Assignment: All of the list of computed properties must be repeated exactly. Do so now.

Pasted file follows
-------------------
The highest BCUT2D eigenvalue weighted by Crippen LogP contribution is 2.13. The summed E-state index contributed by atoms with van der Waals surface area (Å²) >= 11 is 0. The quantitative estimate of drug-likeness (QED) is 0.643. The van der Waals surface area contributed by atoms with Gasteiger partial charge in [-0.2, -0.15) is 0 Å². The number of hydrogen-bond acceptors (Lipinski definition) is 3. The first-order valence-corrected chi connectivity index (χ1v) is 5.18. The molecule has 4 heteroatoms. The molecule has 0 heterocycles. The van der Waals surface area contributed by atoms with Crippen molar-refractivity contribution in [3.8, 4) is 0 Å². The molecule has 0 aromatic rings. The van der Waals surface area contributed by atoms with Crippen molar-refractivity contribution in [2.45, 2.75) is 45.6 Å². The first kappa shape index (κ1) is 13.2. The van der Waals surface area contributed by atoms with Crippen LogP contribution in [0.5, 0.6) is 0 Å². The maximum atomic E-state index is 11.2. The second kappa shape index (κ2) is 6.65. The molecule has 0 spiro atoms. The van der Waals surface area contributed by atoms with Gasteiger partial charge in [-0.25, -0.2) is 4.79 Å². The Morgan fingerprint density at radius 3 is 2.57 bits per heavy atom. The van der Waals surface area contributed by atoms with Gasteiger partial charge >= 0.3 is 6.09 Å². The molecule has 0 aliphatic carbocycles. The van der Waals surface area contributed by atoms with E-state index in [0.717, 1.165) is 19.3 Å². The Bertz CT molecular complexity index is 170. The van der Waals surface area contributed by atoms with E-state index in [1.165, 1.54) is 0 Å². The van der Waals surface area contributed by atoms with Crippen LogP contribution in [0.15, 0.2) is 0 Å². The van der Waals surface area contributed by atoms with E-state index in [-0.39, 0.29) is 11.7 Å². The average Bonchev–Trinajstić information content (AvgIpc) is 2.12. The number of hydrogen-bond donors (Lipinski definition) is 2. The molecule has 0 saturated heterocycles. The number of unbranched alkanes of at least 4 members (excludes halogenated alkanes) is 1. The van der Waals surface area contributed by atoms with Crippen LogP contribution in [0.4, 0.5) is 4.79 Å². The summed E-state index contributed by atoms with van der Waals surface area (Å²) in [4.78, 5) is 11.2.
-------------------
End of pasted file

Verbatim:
The highest BCUT2D eigenvalue weighted by Crippen LogP contribution is 2.13. The summed E-state index contributed by atoms with van der Waals surface area (Å²) >= 11 is 0. The quantitative estimate of drug-likeness (QED) is 0.643. The van der Waals surface area contributed by atoms with Gasteiger partial charge in [-0.2, -0.15) is 0 Å². The number of hydrogen-bond acceptors (Lipinski definition) is 3. The first-order valence-corrected chi connectivity index (χ1v) is 5.18. The molecule has 4 heteroatoms. The molecule has 0 heterocycles. The van der Waals surface area contributed by atoms with Crippen molar-refractivity contribution in [3.8, 4) is 0 Å². The molecule has 0 aromatic rings. The van der Waals surface area contributed by atoms with Crippen molar-refractivity contribution in [2.45, 2.75) is 45.6 Å². The first kappa shape index (κ1) is 13.2. The van der Waals surface area contributed by atoms with Crippen LogP contribution in [0.5, 0.6) is 0 Å². The maximum atomic E-state index is 11.2. The second kappa shape index (κ2) is 6.65. The molecule has 0 spiro atoms. The van der Waals surface area contributed by atoms with Gasteiger partial charge in [-0.25, -0.2) is 4.79 Å². The Morgan fingerprint density at radius 3 is 2.57 bits per heavy atom. The van der Waals surface area contributed by atoms with Gasteiger partial charge >= 0.3 is 6.09 Å². The molecule has 0 aliphatic carbocycles. The van der Waals surface area contributed by atoms with E-state index in [0.717, 1.165) is 19.3 Å². The Bertz CT molecular complexity index is 170. The van der Waals surface area contributed by atoms with E-state index in [1.165, 1.54) is 0 Å². The van der Waals surface area contributed by atoms with Crippen LogP contribution in [0.15, 0.2) is 0 Å². The van der Waals surface area contributed by atoms with E-state index in [-0.39, 0.29) is 11.7 Å². The average Bonchev–Trinajstić information content (AvgIpc) is 2.12. The number of hydrogen-bond donors (Lipinski definition) is 2. The molecule has 0 saturated heterocycles. The number of unbranched alkanes of at least 4 members (excludes halogenated alkanes) is 1. The van der Waals surface area contributed by atoms with Crippen LogP contribution in [0.4, 0.5) is 4.79 Å². The summed E-state index contributed by atoms with van der Waals surface area (Å²) in [4.78, 5) is 11.2.